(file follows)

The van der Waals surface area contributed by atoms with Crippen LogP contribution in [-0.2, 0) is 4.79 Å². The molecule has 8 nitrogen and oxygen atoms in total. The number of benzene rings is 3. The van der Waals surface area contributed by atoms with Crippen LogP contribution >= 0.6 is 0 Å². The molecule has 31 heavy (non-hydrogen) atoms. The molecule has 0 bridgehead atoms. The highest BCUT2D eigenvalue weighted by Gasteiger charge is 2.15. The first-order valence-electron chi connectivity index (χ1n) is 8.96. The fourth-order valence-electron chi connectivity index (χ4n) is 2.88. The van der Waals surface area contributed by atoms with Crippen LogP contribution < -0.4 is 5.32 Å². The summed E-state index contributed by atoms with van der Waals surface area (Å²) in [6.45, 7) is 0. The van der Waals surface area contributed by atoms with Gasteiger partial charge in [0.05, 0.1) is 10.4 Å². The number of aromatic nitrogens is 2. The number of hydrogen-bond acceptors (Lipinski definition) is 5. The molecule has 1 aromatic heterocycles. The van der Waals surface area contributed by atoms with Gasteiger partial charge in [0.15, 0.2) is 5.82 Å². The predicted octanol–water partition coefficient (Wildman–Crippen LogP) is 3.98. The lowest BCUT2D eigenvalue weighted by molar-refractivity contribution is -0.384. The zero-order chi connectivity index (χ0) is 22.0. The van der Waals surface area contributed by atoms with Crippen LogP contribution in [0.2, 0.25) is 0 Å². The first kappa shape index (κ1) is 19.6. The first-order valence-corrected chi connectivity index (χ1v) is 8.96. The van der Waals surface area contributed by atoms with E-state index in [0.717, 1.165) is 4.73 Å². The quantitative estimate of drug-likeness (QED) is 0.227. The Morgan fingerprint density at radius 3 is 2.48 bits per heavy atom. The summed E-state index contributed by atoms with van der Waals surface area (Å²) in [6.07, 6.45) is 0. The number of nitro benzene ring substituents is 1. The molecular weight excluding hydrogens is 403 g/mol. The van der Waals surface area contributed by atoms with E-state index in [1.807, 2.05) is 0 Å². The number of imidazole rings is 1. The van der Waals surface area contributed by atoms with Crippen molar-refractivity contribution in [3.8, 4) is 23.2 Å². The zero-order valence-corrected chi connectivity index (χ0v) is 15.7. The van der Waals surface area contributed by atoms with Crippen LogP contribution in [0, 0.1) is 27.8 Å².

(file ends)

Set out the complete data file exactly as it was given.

The van der Waals surface area contributed by atoms with Crippen LogP contribution in [-0.2, 0) is 4.79 Å². The molecule has 8 nitrogen and oxygen atoms in total. The number of benzene rings is 3. The van der Waals surface area contributed by atoms with Crippen LogP contribution >= 0.6 is 0 Å². The molecule has 31 heavy (non-hydrogen) atoms. The molecule has 0 bridgehead atoms. The highest BCUT2D eigenvalue weighted by Gasteiger charge is 2.15. The first-order valence-electron chi connectivity index (χ1n) is 8.96. The fourth-order valence-electron chi connectivity index (χ4n) is 2.88. The van der Waals surface area contributed by atoms with Crippen LogP contribution < -0.4 is 5.32 Å². The summed E-state index contributed by atoms with van der Waals surface area (Å²) in [6.45, 7) is 0. The van der Waals surface area contributed by atoms with Gasteiger partial charge in [0.05, 0.1) is 10.4 Å². The number of aromatic nitrogens is 2. The number of hydrogen-bond acceptors (Lipinski definition) is 5. The molecule has 1 aromatic heterocycles. The van der Waals surface area contributed by atoms with Gasteiger partial charge in [0.15, 0.2) is 5.82 Å². The predicted octanol–water partition coefficient (Wildman–Crippen LogP) is 3.98. The lowest BCUT2D eigenvalue weighted by molar-refractivity contribution is -0.384. The zero-order chi connectivity index (χ0) is 22.0. The van der Waals surface area contributed by atoms with Crippen LogP contribution in [0.2, 0.25) is 0 Å². The first kappa shape index (κ1) is 19.6. The first-order valence-corrected chi connectivity index (χ1v) is 8.96. The van der Waals surface area contributed by atoms with E-state index in [0.717, 1.165) is 4.73 Å². The quantitative estimate of drug-likeness (QED) is 0.227. The Morgan fingerprint density at radius 3 is 2.48 bits per heavy atom. The summed E-state index contributed by atoms with van der Waals surface area (Å²) in [6.07, 6.45) is 0. The number of nitro benzene ring substituents is 1. The molecular weight excluding hydrogens is 403 g/mol. The van der Waals surface area contributed by atoms with E-state index in [1.807, 2.05) is 0 Å². The number of imidazole rings is 1. The van der Waals surface area contributed by atoms with Crippen molar-refractivity contribution in [3.8, 4) is 23.2 Å². The zero-order valence-corrected chi connectivity index (χ0v) is 15.7. The van der Waals surface area contributed by atoms with Crippen LogP contribution in [0, 0.1) is 27.8 Å².